So long as it’s not sold within 36 months, there’s no sale to limit your donation claim. Form 8283 states that if you claim more than $250 you must use it. If you claim more than $5,000 you must have an appraisal created and signed by a licensed appraiser.

Here’s a problem with this process. The NPO is a business like any other and has bills it must pay. They arrange for donations in order to ultimately receive cash. The NPO gets nothing until they sell it and DO take on all the ownership responsibilities you had. So, why should they accept your TS unless they intend to sell it?

Reality is that they really don’t have any better way to resell or even rent most TSs than the actual owner does. For that reason most charities have either a “black list” of TSs they won’t accept or have clauses like the following to prevent their potential liability – “No property will be accepted for donation if the market analysis concludes that the property can not be sold for a profit within a three week period.” If your property is one of the highest valued and prestigious resorts like Wyndham, Disney, Hyatt, or Sheraton or in a very high demand, minimal availability area, it seldom meets this criteria. No matter how beautiful and wonderful it is try a simple test. Try to sell it on eBay for $100 to see if anyone buys it. This is where a lot of NPO TSs end up through brokers they use. AND you get stuck with the IRS Form 8282.

When you are contacting charities check into what they do with TS donations. The vast majority sell them and yours may not sell. A very few charities retain them and rent them out for income. However, like you, they have to get more rent than the ownership fees are to make any cash so they are very picky in what they accept. A rare exception can be found a couple of places where the charity chooses to fight the resort at their own credit crunch game and will take your position in title to do this. However, for them to make a profit they must charge a fee for their services. That fee can range from $500 to $5,000 depending on the company. The good thing is that they can take almost any TS that can be deeded that is free and clear and transferable to their corporate name – regardless of how run down or decrepit it is.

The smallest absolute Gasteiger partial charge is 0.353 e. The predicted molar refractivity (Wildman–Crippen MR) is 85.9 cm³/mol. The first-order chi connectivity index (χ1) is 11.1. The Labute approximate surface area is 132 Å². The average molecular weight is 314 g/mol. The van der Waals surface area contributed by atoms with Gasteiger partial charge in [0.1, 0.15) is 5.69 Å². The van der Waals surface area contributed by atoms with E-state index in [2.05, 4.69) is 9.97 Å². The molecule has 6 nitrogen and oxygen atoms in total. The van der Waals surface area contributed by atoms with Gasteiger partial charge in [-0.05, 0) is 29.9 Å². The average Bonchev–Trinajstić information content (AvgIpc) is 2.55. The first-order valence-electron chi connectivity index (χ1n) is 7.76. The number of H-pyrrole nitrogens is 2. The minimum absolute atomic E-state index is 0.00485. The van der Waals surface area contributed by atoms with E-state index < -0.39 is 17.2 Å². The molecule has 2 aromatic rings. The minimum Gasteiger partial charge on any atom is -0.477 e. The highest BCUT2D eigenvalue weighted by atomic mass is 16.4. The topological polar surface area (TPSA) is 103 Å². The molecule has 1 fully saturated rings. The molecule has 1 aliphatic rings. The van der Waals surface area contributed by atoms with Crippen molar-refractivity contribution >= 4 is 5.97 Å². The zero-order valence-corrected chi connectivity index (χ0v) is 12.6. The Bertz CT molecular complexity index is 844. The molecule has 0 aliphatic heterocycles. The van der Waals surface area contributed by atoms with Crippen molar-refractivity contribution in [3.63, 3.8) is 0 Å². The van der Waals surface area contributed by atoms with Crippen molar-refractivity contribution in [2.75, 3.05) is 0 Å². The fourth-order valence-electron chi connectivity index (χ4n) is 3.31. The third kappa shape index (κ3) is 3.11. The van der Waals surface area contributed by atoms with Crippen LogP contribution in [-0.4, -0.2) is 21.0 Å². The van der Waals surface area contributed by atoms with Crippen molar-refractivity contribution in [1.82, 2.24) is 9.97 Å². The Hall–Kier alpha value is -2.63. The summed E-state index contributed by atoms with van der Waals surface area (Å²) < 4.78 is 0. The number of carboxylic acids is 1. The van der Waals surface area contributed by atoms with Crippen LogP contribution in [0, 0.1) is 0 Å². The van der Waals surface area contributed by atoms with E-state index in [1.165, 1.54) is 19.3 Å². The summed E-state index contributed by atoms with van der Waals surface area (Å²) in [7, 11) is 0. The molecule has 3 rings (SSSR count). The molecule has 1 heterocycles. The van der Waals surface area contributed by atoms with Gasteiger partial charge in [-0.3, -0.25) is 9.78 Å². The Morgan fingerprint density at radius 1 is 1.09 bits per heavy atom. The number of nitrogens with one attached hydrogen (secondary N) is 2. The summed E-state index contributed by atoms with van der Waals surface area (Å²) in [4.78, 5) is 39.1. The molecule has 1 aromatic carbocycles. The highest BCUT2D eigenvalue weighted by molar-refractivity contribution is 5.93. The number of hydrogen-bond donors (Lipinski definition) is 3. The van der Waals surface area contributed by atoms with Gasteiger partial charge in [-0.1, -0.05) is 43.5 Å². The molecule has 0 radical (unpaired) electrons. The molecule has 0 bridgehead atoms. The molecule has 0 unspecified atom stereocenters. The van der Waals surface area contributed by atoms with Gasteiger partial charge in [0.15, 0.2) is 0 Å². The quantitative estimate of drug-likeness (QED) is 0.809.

Paying someone to take your TS sounds terrible, but if you’ve tried everything else, it may be your final option. What is your freedom worth? How much does it cost you every year to hold and hope for a sale? If you’ve reached the point of willingly paying someone to take your TS and do it NOW, make sure it’s a legitimate charity that can give you the $5,000 income deduction and NOT resell it within 36 months. If you make more than about $31,000 as a single person or $62,000 as a married couple, that equates to a tax refund in cash to you of $1,250.

If you’re interested in what can be done visit . One extra note. They don’t charge you a dime for anything until they actually take title. You never pay them directly. All finances are handled through a qualified and experienced closing company of YOUR choice.

Dr. Ken Rich

Want to Test out a timeshare vacation in Orlando? here is where to find out how.